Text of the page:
By Bob Hertzel
Times West Virginian
One of the darkest moments in West Virginia University’s basketball history grew even darker Saturday when The New York Times ran a pair of articles which claimed that one-time Mountaineer player Jonathan Hargett had been promised $60,000 by WVU during his recruitment but had received only $20,000 of it.
The second article quoted former WVU basketball coach Dan Dakich, who replaced longtime coach Gale Catlett following the 2001-02 season but resigned after eight days as coach after learning of the Hargett situation, as saying President David Hardesty threatened to “destroy” him if he “went any further with this” when Dakich told him what Hargett had told him.
The allegations were completely denied by Catlett and Hardesty, as well as other WVU officials and former coaches.
Hargett, who turned 30 this weekend, is a one-time basketball prodigy that some predicted would become a collegiate and NBA great out of Richmond, Va. He played only one year at the school in a season that led to the resignation of Catlett.
Hargett currently is serving the final months of a five-year prison term in Virginia after being convicted of drug possession with intent to sell.
The article, written by Pete Thamel, a respected college basketball writer, said that WVU got Hargett by offering to hire his brother to a low-level coaching position, which was allowable under NCAA rules, but his brother died before going there.
Thamel wrote that Hargett did not want to attend WVU but went after being offered $20,000 a year to go to the school. Thamel wrote that no payments ever were verified.
“If he got money from someone, it wasn’t from West Virginia University,” Catlett told The Times. “I can tell you this: As far as I know, that’s totally incorrect. I don’t know who he got the money from or what went on.”
Hargett claimed he never received the full $20,000 that was promised the first year, getting between $13,000 and $17,000. Hargett also said his mother told him she was given $5,000 “in a bag” from assistant Chris Cheeks and that she gave him 10 $100 bills for a shopping spree with his girlfriend.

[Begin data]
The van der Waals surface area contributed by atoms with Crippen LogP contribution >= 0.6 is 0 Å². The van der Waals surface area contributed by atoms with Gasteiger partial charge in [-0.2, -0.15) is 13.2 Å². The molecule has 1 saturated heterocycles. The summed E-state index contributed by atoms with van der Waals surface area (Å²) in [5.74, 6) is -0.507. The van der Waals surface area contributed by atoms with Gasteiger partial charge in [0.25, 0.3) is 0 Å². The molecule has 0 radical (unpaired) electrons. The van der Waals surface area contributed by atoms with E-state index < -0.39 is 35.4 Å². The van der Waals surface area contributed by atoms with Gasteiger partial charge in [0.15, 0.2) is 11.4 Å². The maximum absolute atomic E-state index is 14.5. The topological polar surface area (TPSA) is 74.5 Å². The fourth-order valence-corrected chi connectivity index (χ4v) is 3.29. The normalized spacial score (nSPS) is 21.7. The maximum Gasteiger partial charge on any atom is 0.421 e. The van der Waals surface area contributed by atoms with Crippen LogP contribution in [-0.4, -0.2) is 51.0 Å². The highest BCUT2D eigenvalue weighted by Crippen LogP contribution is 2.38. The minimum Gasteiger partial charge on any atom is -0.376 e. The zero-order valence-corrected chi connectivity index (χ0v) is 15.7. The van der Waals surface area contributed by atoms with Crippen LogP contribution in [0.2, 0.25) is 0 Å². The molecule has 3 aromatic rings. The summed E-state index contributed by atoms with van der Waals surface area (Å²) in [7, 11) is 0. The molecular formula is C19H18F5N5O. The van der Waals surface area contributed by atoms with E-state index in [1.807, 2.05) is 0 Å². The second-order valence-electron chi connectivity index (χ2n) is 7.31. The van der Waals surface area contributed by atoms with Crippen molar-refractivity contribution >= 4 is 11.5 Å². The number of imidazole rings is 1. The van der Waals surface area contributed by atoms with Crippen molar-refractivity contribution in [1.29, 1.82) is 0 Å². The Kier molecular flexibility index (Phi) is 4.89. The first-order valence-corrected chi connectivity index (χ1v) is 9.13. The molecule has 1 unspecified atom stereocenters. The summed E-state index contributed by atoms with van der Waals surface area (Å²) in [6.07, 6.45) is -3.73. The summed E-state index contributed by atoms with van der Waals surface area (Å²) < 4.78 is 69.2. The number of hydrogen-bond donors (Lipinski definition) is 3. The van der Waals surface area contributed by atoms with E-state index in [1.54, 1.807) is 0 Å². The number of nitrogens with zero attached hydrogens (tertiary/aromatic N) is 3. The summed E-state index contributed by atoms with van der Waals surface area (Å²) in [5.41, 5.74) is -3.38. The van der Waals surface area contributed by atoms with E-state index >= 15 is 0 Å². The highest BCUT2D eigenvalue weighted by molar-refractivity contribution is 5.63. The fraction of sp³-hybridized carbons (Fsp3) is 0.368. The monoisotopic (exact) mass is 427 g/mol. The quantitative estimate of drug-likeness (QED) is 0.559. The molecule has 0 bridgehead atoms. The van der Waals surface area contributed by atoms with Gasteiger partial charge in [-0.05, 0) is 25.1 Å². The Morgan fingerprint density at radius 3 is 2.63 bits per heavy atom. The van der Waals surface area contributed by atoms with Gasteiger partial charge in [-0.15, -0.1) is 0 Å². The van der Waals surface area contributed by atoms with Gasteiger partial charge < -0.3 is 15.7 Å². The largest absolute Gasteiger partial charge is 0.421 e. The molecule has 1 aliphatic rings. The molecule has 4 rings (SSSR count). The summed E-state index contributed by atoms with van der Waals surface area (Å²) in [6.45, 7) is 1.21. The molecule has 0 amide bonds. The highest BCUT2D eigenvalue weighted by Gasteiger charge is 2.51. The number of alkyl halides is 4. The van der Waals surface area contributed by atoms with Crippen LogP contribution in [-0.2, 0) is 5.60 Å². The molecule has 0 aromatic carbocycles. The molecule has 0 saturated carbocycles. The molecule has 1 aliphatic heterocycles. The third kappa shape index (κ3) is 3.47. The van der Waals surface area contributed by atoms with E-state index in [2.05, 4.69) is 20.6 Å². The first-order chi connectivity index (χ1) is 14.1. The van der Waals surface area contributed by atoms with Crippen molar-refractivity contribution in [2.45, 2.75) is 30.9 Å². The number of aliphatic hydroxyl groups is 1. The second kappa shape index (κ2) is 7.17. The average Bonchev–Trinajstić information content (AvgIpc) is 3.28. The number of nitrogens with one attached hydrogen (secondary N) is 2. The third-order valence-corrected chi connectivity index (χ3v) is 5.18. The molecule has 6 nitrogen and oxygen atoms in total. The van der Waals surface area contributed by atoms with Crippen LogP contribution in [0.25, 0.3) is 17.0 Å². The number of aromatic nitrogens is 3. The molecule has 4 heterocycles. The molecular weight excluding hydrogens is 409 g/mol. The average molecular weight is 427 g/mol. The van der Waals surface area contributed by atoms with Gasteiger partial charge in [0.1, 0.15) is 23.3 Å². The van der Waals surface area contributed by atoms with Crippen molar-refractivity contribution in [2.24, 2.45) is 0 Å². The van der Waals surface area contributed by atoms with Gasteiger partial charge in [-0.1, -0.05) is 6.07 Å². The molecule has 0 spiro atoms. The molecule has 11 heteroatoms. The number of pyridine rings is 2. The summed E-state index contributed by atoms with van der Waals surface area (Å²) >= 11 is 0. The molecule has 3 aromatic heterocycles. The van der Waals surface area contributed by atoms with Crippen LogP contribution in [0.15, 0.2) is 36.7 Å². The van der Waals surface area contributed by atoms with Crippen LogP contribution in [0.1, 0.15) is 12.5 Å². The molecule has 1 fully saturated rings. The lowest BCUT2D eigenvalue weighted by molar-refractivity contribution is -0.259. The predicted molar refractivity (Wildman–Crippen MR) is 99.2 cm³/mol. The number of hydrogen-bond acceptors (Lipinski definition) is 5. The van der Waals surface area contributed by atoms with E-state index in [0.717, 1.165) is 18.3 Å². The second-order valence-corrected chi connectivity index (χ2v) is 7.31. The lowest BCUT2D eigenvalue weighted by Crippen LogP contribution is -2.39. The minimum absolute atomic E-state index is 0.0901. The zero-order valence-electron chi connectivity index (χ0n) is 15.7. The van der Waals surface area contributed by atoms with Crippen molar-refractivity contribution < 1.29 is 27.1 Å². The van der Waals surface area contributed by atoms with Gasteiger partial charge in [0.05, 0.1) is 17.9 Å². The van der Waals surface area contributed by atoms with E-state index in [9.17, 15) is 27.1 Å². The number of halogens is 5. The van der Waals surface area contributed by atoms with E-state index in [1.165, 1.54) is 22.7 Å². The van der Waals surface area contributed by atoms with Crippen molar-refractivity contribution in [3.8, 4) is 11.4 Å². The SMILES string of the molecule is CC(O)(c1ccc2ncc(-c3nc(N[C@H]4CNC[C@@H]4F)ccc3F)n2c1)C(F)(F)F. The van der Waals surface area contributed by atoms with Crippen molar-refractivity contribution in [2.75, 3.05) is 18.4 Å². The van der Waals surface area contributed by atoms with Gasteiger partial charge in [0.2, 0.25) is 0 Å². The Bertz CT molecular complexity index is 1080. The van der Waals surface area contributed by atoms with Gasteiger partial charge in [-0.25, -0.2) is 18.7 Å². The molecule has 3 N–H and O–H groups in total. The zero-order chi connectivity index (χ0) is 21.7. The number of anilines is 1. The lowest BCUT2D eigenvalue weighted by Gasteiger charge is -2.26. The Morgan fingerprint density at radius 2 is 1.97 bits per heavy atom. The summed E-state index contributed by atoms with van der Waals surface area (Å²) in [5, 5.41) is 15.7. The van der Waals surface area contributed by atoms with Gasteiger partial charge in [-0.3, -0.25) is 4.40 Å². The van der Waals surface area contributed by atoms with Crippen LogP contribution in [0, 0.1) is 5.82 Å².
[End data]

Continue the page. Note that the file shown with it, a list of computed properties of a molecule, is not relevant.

“Without a doubt, no one affiliated with West Virginia paid him anything,” Cheeks said. “We got Jonathan Hargett because of my relationship with Mike, who was my assistant.”
That season WVU got off to a fast 7-2 start with Hargett hitting two game-winning shots, but it soon went south, the Mountaineers losing 18 of the final 19 games and going 1-15 in the Big East, Catlett resigning before the year ended.
The article went on to report the Dakich situation this way:
“Dan Dakich, hired from Bowling Green as Catlett’s replacement, recalled Hargett telling him that Catlett and Cheeks were not ‘honorable men’ because ‘they promised me $60,000 and only gave me $20,000.’ Asked about Dakich’s recollection of his comment, Hargett said, ‘I ain’t never said that to him, but he mapped it out, though.’”
The article said that Hargett laughed: “That’s accurate. That’s exactly what happened.”
Dakich decided that the situation at West Virginia was out of control and, after eight days, decided to return to Bowling Green.
“What I found was a culture of dishonesty and that had been there for a while,” he said of West Virginia. For its part, West Virginia conducted an internal review of the program, which was forwarded to the NCAA, that found no wrongdoing on the part of the university.
Dakich did his own investigation and went to Hardesty.
This is the way Thamel reported that:
Dakich recalls Hardesty telling him, “If you go any further with this, we’ll destroy you.”
Dakich’s wife, Jackie, who was present for the meeting, stood up and said, “What do you mean by ‘destroy us?’” In a separate phone interview, Jackie Dakich echoed her husband’s account.
Hardesty called Dan and Jackie Dakich’s story a “gross exaggeration.” He said he remembered the meeting as one where he was trying to keep Dakich at West Virginia.
“I cannot remember the words that were said,” he said. “I did not intend to threaten him. At no time in this process did I do that. That would be so strange.”
Hardesty, who is now a law professor at West Virginia, added, “I did not condone and do not condone and would never condone a corrupt program.”
Email Bob Hertzel at email@example.com or follow him on Twitter @bhertzel.